SNAP participation and spending respond to economic conditions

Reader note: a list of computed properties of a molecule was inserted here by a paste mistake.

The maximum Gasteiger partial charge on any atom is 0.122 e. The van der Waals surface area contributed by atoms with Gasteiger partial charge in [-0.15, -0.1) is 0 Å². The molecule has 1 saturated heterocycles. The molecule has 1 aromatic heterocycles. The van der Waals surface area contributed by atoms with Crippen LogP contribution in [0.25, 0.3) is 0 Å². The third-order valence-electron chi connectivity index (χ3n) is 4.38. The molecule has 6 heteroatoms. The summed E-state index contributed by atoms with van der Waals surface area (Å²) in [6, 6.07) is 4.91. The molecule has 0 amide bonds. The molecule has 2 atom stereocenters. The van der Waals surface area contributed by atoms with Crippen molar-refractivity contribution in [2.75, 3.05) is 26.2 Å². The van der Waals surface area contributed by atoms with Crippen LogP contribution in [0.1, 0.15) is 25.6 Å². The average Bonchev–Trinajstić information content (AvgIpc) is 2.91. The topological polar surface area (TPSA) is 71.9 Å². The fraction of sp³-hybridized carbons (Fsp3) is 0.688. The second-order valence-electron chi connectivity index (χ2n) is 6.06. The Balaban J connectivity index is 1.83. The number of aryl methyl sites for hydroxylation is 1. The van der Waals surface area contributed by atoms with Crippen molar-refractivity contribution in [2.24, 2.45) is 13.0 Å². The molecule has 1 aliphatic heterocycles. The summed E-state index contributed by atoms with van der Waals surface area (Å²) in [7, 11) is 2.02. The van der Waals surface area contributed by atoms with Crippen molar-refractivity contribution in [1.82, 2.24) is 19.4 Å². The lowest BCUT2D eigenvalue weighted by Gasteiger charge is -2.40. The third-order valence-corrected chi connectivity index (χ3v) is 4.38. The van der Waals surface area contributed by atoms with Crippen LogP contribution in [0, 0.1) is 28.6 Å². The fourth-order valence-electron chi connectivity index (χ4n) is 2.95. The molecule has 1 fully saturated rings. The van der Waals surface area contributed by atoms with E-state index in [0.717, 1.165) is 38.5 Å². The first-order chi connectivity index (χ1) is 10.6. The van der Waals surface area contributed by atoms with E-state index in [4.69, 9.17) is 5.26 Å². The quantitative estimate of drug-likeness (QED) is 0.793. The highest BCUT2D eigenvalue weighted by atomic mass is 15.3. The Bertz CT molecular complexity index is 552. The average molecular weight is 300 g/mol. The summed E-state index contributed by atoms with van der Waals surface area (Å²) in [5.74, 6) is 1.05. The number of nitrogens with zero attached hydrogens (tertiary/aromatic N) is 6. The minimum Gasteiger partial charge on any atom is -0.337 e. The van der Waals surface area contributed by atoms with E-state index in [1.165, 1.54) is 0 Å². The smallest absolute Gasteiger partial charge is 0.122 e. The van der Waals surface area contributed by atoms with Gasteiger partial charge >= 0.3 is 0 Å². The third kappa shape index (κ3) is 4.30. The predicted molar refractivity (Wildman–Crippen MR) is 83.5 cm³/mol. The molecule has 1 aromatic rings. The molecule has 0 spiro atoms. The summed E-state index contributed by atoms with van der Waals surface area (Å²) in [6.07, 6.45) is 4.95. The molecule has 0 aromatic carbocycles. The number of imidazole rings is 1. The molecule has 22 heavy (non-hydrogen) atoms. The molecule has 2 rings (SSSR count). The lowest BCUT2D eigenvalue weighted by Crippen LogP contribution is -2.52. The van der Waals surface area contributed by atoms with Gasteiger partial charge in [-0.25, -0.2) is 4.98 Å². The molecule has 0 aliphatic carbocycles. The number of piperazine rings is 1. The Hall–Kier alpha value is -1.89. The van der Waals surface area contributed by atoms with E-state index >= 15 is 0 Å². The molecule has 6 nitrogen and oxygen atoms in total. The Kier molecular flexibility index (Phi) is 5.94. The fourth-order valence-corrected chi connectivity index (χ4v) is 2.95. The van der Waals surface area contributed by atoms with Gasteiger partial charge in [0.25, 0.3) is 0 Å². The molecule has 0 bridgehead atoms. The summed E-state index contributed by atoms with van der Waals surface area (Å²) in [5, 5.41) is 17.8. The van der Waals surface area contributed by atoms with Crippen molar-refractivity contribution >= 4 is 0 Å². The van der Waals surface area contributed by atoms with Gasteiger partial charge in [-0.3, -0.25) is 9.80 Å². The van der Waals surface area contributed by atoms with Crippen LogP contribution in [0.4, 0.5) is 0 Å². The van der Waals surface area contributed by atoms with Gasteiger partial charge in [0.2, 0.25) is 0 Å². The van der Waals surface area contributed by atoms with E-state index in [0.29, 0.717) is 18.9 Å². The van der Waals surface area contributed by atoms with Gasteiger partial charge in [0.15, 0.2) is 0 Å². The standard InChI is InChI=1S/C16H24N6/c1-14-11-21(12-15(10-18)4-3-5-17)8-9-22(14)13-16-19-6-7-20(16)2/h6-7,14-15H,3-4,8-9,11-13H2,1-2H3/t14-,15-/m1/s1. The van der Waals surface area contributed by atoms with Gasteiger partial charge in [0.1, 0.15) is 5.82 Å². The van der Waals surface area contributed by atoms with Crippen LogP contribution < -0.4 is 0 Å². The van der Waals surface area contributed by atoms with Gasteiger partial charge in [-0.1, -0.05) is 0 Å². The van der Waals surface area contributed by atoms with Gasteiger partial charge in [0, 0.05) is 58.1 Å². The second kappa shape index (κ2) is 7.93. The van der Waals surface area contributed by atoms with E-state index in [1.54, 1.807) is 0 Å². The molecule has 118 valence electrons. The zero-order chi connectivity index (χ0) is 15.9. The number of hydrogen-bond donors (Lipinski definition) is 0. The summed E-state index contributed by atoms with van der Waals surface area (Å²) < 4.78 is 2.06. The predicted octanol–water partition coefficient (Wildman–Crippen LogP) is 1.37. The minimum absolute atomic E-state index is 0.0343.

The Supplemental Nutrition Assistance Program (SNAP) accounted for 65 percent of the $92.4 billion USDA spent on food and nutrition assistance in fiscal year (FY) 2019. From FYs 2000 to 2007, between 6 and 9 percent of Americans participated in SNAP in a typical month. As economic conditions during the 2007-09 recession increased the need for food assistance, the share of Americans participating in SNAP rose, eventually peaking in FY 2013 when 15 percent of the U.S. population participated in the program each month. Between FYs 2013 and 2019, the share of the population receiving SNAP benefits steadily fell each year as economic conditions improved. In FY 2019, 10.9 percent of the population participated in the program. Accompanying the decrease in participation, SNAP expenditures in FY 2019 were 30 percent less than the inflation-adjusted historical high of $86.3 billion (or $79.9 billion in 2013 dollars) set in FY 2013. Job losses that accompanied the COVID-19 related shutdown of schools, businesses, and many other activities in spring 2020 increased the need for food assistance. Preliminary USDA data show the number of Americans receiving SNAP benefits was 14.9 percent higher in April 2020 than in April 2019. The data for this chart are from the Economic Research Service report, The Food Assistance Landscape: Fiscal Year 2019 Annual Report, July 2020.
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